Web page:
Through the resistor 50 the capacitor 5 charges to the same level as the voltage upon the gate 49, and hence upon the gate 10, and this voltage is measured by the voltage follower 55 so that the maximum voltage reached during each group of pulses is presented at the output terminal 56.

The circuit embodies various safeguards which either improve the operation or the efficiency of the equipment. In particular, the description of function which has just been given makes no reference to the transistor 61. The transistor 61 is a by-pass transistor and is coupled between the junction 22 and earth, and is rendered conductive by a positive input at its terminal 63 to its base 62. Operation of the by-pass transistor 61 by the input of such a voltage can be used to effectively form a short-circuit between the junction 22 and earth, ie preventing any further charge upon the capacitor 5; it will be noted that the diode 46 will in this event prevent rapid discharge of the capacitor 5 through this short-circuit, this diode 46 being reverse-biassed by the current flow from the earth line 52 through the diode 41 and the resistor 44 to the negative line 47. This is operative when within a group of pulses it is desired that only a part thereof is to be monitored, ie from the equipment initiating the pulses a voltage can be connected to the input terminal 63 during the time when pulses are being received by the input terminal 11 of which their peak voltage is not to be measured. This is described more fully below.

The presence of the resistor 50 has the effect that whilst charging current is passing therethrough to the capacitor 5, there will be a difference in potential between the two ends of the resistor 50. Accordingly the voltage. at the capacitor 5 lags behind the voltage at the output 48 of the diode 46 to a degree depending upon the charging current, and only slowly are these two voltages matched. This allows for any delay in the functioning of the balancing field effect transistors 1 and 2, and the current amplifying transistors 3 and 4, and prevents the voltage to which the capacitor 5 is charged from overshooting the maximum voltage occurring at the input terminal 11.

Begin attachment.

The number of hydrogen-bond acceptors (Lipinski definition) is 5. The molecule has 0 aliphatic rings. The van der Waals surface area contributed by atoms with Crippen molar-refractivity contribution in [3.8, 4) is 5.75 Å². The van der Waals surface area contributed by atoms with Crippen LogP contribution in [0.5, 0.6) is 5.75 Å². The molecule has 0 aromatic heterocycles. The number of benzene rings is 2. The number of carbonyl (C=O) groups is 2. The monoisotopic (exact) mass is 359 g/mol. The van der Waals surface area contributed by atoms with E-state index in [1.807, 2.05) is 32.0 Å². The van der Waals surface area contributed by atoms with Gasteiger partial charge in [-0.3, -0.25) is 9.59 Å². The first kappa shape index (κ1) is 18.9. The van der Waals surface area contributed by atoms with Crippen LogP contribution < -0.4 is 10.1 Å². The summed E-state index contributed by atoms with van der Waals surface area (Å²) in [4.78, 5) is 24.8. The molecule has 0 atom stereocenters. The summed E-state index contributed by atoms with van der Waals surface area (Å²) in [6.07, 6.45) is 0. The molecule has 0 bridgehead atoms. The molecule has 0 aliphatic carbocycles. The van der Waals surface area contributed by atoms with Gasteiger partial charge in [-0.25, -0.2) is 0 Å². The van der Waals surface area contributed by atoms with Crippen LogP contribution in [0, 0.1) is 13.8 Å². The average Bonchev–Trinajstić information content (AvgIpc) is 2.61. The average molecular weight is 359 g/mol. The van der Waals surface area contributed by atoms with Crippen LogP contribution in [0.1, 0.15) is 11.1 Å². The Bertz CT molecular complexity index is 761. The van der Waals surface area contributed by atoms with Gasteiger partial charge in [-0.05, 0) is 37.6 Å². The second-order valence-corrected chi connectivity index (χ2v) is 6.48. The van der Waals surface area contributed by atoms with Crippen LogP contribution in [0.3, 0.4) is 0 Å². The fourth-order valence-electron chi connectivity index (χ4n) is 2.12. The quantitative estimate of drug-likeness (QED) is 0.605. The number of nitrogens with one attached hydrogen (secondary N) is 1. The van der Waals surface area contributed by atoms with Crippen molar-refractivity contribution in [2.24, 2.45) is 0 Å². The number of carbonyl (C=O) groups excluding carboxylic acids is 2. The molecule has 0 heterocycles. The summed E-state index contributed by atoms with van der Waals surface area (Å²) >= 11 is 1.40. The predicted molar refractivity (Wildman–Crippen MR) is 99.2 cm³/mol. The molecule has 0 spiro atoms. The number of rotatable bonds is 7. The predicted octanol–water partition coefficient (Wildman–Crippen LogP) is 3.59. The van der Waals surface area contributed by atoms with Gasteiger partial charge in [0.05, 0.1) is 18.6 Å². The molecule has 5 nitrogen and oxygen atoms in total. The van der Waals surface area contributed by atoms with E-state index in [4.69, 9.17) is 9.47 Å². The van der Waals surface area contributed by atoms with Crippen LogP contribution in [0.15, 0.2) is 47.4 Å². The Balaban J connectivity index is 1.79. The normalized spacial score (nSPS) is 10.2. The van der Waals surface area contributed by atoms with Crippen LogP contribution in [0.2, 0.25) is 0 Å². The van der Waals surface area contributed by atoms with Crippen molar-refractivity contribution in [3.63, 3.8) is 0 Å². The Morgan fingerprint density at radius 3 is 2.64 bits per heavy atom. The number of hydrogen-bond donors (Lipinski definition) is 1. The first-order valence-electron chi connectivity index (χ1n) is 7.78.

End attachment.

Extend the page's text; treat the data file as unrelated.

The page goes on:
When the capacitor 5 has reached a voltage of equal magnitude to that on the input terminal 1 1, this is available at the output terminal 56 from which useful current can be drawn.

When the input terminal 11 receives a reduced voltage, a voltage appears at junction 43 which is less than the voltage on the capacitor 5. Accordingly the diode 46 remains non-conductive and the current supplied to the junction 43 by the current amplifying transistor 3 drains to the negative line 47 through the resistor 44.

When no charge is being offered to the capacitor 5, this will slowly discharge through the resistor 50 and by utilising the leakage currents which can pass in the reverse direction through the diode 46 and thence to the negative line 47 through the resistor 44. The capacitance of the capacitor 5 is normally kept fairly low to enable the capacitor 5 to discharge to approximately half of any given charge level ready for charging by the maximum peak of the next group of pulses to be received by the input terminal 11.

Without prejudice to the present invention, it is believed that the typical embodiment just described is capable of accurately following and measuring very large ranges of voltage appearing on its input terminal 11. In particular, it is thought that voltage ratios of perhaps 60 or even 80db can be sensed with an accuracy of at least percent. This should also be true for pulses of relatively short durations, for example as low as 200 nanoseconds. Such abilities are of particular interest in the ultrasonic non-destructive testing field, and may also have many other applications where peaking voltages of short duration, with a small period and with large variations need to be followed and measured.

To further exemplify the invention, the description given above will now be supplemented by typical values for the various electrical components therein. Thus the resistors 15 and 27, which must be equal, can be 3.3 KOhms, these being connected to the positive line 16 which is held at 15 volts. The resistor 20 can be 43 Ohms. The negative lines 33 and 47 are preferably identical, both being held at l5 volts. The resistors leading thereto should therefore be of equal resistance, resistors 32 and 44 therefore being lKOhm. The capacitor 5 can have a capacitance of about 2,200 picoFarads, this lying within the range of 100 to 10,000 pico- Farads. The resistor 50 leading thereto can have a resistance of between 10 and 100 Ohms, typically 25 Ohms. The negative line 13 can be held at a voltage of -15 volts with the constant current generator 6 developing a steady current of about 0.6 milliamps. The values given above, coupled with the use of a conventional commercially available diode 46, can give a ratio between the time to discharge the capacitor 5 and the time to charge it of the order of 5 X 10 Thus selection of the capacitance of the capacitor 5 dictates the magnitudes of the pulse length and the time to which it is stretched by the voltage follower.